Namibia 1995 "Fossils"
|ID||Michel: 789-792, Bl. 22 Scott: Stanley Gibbons: Yvert: UPU: N/A Category: pF|
|Stamps in set||5 (4 + Block)|
Geochelone stromeri, |
80 c., Diamantornis wardi (eggs),
90 c., Prohyrax hendeyi (skull),
1.20 N$., Crocodylus lloydi (skull),
Block, 80 c., Diamantornis wardi
|Size (width x height)|
|Perforation||13.75 x 14.25|
In the Lower Miocene period 19 to 20 million years ago, the coastal region of southern Namibia was inhabited by giant tortoises, first described in 1926 as Geochelone stromeri. In 1992, the first complete carapaces of this species were found during diamond mining operations at Auchas in the Orange River valley 50 kilometres upstream from Oranjemund. The tortoises are associated with fossil mammals and plants that indicate that the area enjoyed a subtropical climate at the
time that they lived, in stark contrast to the extremely arid conditions that prevail there today. The specimen depicted on the stamp is almost half a metre long and 25 centimetres high, an is thus much larger than any tortoise living in southern Namibia today.
Fossilised eggsehll fragments have been known to occur in the Sperrgebiet (forbidden territory) for many years, but it was only in 1992 that the first complete eggs were foun y the Namibia Palaeontology Expedition at Ftooilepel. At this site 30 kilometres north of Auchas Mine is an extensive cliff of hardened sand dunes 120 metres thick which contain abundant fossil mammals as well as eggshells dating from about 16 to 17 million years ago. The eggs of Diamantornis wardi (Wards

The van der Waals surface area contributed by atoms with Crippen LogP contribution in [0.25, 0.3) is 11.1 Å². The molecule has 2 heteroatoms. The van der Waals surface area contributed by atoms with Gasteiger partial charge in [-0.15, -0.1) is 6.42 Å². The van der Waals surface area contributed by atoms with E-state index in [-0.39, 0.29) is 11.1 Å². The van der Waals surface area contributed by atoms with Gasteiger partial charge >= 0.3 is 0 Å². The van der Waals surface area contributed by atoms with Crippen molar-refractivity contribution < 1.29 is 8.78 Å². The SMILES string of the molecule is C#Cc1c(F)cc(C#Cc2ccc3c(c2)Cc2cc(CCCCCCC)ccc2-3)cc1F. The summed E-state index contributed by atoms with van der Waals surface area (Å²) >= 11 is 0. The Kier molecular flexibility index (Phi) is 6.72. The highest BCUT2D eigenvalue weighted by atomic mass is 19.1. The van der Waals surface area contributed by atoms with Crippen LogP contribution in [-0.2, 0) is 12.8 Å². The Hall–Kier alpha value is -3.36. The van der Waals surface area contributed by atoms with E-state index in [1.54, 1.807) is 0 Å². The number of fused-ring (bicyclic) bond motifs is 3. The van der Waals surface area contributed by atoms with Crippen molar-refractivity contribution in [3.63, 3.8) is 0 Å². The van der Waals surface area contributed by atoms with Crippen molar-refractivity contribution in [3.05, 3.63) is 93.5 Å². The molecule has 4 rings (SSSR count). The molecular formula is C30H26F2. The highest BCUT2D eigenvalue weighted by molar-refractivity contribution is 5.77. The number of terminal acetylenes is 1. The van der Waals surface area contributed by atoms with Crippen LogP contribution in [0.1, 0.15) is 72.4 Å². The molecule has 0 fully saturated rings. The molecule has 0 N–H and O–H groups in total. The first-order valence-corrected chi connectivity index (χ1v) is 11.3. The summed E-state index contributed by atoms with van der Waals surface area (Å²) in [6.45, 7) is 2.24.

Diamod Bird) are one and a half times as voluminous as those of the living ostrich (1,8 liters as opposed to 1,2 litres) and the shell is much thicker (3 to 4 millimetres verus 1,2 millimetres), suggesting that the birds that laid them were appreciably larger than the living ostrich.
At Arrisdrift, 35 kilometres upstream from Oranjemund, numerous fossils were found in an abandoned channel of the Orange River during diamond prospecting activities. The commonest mammals found at the site, dating from 17,5 million years ago, were large dassies (hyraxes) the size of Dorper sheep. In 1976, a particularly finely preserved skull was found and this formed the basis for the reconstruction depicted on the stamp. These dassies probably lived in herds along the floodplain of the proto-Orange River, much as the springbok today. At that time, the environment in the Orange River valley would have been considerably more luxuriant than it is today. Apart from dassies, Arrisdrift has yielded many other species of mammals ranging in size from mice to elephants.
N$1,20 Crocodylus lloydi
References : inside text of the FDC
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Latest update 13.03.2013
Any feedback, comments or even complaints are welcome: firstname.lastname@example.org (you can email me on ENglish, DEutsch, or RUssian)